In the Carpet | Über den Teppich

Anni Albers: Black White Grey, 1927; tapestry, silk and cotton, 155 x 120 cm; Neues Museum Nuremberg; © on loan from the city of nuremberg, The Josef and Anni Albers Foundation, © (Anni Albers) VG Bild-Kunst, Bonn 2016, photo: Neues Museum Nuremberg (A.
Anni Albers: Black White Grey, 1927; tapestry, silk and cotton, 155 x 120 cm; Neues Museum Nuremberg; © on loan from the city of nuremberg, The Josef and Anni Albers Foundation, © (Anni Albers) VG Bild-Kunst, Bonn 2016, photo: Neues Museum Nuremberg (A. Kradisch)

When Anni Albers (*1899, Berlin – 1994 Orange, CT) joined the Bauhaus weaving studio in 1922 she was first shocked by the conventional techniques and limited artistic opportunities she encountered there. This led her to formulate her own ambitious project to alter the art of weaving in her own personal way, making it more serious and more professional. She wanted a new start with a new aesthetics. Both Anni and Josef Albers shared an interest in abstraction and a love of materials and techniques. She developed a style that was completely free of everything in weaving that people said was “typically feminine”. She transformed weaving into abstract art. After she emigrated from Nazi Germany to the USA, Albers taught what she had learned at the Bauhaus and her own personal style of weaving at the Black Mountain College in North Carolina. In connection with traditional Mexican art she came to concentrate on what she saw as the key moments in the manufacturing process as part of a creative artistic process.

2016
La Boîte de Pandore: Une autre photographie par Jan Dibbets, Musée d’Art Moderne, Paris
From the Collection: 1960-1969, Museum of Modern Art, New York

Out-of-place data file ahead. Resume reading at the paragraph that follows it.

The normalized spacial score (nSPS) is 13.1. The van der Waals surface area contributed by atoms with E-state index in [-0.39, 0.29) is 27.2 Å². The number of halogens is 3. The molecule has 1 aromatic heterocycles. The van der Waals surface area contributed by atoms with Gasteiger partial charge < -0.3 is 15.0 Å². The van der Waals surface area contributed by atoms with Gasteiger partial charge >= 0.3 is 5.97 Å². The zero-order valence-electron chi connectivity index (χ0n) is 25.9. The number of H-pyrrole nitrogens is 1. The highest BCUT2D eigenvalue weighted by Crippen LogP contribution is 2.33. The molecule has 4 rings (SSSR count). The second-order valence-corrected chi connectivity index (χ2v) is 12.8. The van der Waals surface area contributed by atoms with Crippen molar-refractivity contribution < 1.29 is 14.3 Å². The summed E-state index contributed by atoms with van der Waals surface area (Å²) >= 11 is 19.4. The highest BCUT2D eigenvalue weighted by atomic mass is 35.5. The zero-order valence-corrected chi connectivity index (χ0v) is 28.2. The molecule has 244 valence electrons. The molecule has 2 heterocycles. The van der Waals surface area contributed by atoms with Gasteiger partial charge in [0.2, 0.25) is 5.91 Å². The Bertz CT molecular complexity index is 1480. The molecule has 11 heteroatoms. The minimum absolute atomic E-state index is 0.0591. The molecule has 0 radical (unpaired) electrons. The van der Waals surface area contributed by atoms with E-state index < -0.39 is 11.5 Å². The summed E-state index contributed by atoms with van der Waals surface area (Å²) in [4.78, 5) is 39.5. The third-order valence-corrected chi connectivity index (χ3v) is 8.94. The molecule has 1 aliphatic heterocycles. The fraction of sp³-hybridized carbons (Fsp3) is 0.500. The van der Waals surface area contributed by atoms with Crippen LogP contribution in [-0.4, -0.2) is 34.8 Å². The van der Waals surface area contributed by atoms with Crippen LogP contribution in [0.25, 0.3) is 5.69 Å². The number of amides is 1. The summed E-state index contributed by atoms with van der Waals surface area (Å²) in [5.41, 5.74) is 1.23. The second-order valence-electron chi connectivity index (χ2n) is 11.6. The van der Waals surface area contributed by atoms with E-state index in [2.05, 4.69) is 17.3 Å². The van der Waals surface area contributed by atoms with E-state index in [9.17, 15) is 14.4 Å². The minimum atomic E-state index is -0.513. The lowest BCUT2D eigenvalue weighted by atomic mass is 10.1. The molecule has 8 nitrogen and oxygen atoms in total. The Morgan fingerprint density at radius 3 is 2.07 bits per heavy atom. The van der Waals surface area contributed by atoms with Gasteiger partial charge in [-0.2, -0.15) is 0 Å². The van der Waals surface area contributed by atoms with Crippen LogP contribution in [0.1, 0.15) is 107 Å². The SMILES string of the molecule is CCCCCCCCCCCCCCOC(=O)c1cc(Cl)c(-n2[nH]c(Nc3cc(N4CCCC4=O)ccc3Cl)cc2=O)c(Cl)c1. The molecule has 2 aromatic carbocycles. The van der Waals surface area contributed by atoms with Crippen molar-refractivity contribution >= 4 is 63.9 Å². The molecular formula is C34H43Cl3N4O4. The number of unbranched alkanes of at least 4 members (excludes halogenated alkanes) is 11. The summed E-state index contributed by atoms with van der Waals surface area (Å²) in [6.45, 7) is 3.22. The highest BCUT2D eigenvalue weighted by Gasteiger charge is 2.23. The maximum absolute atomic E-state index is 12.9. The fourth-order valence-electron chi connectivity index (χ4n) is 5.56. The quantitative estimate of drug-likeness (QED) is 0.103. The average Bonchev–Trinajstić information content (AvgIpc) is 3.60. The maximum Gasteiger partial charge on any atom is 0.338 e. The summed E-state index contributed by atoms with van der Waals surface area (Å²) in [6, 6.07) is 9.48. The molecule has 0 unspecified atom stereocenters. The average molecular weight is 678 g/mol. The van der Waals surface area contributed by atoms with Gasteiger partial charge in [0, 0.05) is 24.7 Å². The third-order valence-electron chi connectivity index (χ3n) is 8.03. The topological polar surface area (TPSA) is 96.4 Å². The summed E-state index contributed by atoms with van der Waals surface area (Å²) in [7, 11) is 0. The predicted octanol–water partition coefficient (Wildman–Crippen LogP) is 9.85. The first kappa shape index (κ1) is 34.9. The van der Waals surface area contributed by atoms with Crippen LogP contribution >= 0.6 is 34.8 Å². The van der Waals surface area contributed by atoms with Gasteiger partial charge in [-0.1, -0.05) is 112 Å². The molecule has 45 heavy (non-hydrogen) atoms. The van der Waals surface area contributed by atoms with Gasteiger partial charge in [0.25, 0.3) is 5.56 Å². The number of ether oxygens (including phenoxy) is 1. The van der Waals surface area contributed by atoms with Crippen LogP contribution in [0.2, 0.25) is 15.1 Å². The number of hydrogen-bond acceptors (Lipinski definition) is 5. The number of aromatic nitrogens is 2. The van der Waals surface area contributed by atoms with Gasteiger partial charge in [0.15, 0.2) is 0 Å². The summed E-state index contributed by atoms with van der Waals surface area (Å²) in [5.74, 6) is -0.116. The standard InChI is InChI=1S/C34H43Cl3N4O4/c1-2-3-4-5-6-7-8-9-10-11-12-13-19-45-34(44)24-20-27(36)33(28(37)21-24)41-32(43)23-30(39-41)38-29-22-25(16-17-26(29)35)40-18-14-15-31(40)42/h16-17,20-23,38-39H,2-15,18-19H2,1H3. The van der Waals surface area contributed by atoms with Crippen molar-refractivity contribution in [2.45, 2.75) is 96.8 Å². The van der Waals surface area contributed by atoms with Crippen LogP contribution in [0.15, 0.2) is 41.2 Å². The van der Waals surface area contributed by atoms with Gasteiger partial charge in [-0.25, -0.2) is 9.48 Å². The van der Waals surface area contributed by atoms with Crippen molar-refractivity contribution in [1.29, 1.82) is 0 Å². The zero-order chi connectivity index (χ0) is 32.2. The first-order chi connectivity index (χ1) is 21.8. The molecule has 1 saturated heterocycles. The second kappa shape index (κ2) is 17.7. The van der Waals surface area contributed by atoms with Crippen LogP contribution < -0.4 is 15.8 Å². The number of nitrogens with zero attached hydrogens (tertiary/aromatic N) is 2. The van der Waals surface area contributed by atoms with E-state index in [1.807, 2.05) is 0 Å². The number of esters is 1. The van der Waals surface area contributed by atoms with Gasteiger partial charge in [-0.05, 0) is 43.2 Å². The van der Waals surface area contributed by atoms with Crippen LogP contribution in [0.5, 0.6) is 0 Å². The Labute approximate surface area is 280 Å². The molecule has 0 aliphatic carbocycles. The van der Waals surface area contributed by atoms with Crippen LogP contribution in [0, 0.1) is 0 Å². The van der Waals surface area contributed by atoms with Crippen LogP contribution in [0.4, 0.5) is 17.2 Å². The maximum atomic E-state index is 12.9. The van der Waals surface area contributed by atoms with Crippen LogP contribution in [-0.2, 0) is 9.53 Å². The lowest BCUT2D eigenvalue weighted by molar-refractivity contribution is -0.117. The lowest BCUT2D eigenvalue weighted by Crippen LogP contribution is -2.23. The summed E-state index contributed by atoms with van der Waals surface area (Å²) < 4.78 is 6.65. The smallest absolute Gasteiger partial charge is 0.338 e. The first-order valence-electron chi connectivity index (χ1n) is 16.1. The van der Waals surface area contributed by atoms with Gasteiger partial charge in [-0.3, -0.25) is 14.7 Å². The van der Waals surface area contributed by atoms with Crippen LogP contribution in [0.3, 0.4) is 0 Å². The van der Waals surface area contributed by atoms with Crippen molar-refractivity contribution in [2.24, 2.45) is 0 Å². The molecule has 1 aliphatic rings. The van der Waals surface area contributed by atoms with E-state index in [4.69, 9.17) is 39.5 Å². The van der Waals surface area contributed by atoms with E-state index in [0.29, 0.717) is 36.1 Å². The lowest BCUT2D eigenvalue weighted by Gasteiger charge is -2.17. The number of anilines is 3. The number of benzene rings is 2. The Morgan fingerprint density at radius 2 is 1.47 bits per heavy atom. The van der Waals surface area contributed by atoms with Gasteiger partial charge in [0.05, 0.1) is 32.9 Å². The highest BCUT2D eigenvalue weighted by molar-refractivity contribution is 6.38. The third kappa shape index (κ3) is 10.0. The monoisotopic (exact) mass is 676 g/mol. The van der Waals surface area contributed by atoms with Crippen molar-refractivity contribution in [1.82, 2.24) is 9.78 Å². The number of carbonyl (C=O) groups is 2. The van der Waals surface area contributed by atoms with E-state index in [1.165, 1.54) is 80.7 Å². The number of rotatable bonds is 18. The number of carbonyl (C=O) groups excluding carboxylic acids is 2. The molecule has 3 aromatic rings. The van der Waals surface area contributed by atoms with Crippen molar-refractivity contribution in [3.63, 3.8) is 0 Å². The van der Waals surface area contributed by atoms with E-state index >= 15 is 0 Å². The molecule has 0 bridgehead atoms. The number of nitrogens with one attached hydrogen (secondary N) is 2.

2015
Das Bauhaus. #allesistdesign, Vitra Design Museum, Weil am Rhein
Leap Before You Look Back. Black Mountain College 1933–1957, Institute of Contemporary Art, Boston
A Beautiful Confluence. Anni and Josef Albers and the Latin American World, Museo delle Culture, Milano 

2014
Celebrating the Spectrum. Highlights from the Anderson Collection, de Young Museum, San Francisco 

2013
Art & Textiles. Fabric as Material and Concept in Modern Art from Klimt to the Present, Kunstmuseum Wolfsburg
Decorum. Tapis et tapisseries d'artistes, Musée d'Art moderne de la Ville de Paris
Designing Modern Women 1890–1990, Museum of Modern Art, New York 

2012
Bauhaus. Art as Life, Barbican Art Gallery, London 

2010
Anni Albers. Prints and Studies, Alan Cristea Gallery, London
Colouring in the Clinical, Menier Gallery, London 

Amina Agueznay: Draa ala draa, variations on a Menchar motive, 2016; wool, 50 x 50 cm;  © Amina Agueznay, courtesy of the artist
Anonymous: Zemmour, Middle Atlas, about 1940, wool and cotton, 175 x 111 cm; © Rabii Alouani Bibi collection
Taysir Batniji: Hannoun, 1972-2009; performance / installation, crayon chippings; colour photograph / inkjet print on paper, 150 x 100 cm; designed and realised at the ‘Palestine c/o Venice’ exhibition at the 53th Venice Biennial, 2009; © courtesy of
Anni Albers: Black White Grey, 1927; tapestry, silk and cotton, 155 x 120 cm; Neues Museum Nuremberg; © on loan from the city of nuremberg, The Josef and Anni Albers Foundation, © (Anni Albers) VG Bild-Kunst, Bonn 2016, photo: Neues Museum Nuremberg (A.
Saâdane Afif: La Leçon de géométrie: the motive (C3_p002) / prototype, 2015; knotted wool, 134 x 200 cm, carbon print on paper, on sandwich panel, 119 x 86 cm; © courtesy of the artist, photo: V. Tomaschko
Mosta Maftah: Feu en Océan, 1979; wool, silk threads, cotton, 85 x 160 cm © courtesy of the artist and Thinkart
Mohammed Melehi: untitled, 1936; acrylic on canvas, 153 x 127 cm; © courtesy of the artist; © (Mohammed Melehi) VG Bild-Kunst, Bonn 2016
Gunta Stölzl: Draft with Two-Ply Fabric, draft 1926; wool, 77 x 303 cm, limited edition; © courtesy of the ifa, photo: A. Körner, bildhübsche Fotografie
Yto Barrada: untitled (realised in cooperation with the Darnas weaving workshop for women), 2014; hand-woven wool, 172 x 195 cm; © courtesy of the artist and the Sfeir-Semler Gallery Hamburg / Beirut
Sheila Hicks: prayer rug, 1974, wool, 221 x 121,9 x 8,3 cm; © courtesy of the artist and Sikkema Jenkins & Co., New York
Ida Kerkovius: Landscape, about 1927; hand-woven carpet, 125 x 135; © on loan from the Kunstmuseum Stuttgart, photo: A. Körner, bildhübsche Fotografie
Rudolf Lutz: tapestry, draft 1918; wool, ca. 93 x 80 cm; © courtesy of the ifa, photo: A. Körner, bildhübsche Fotografie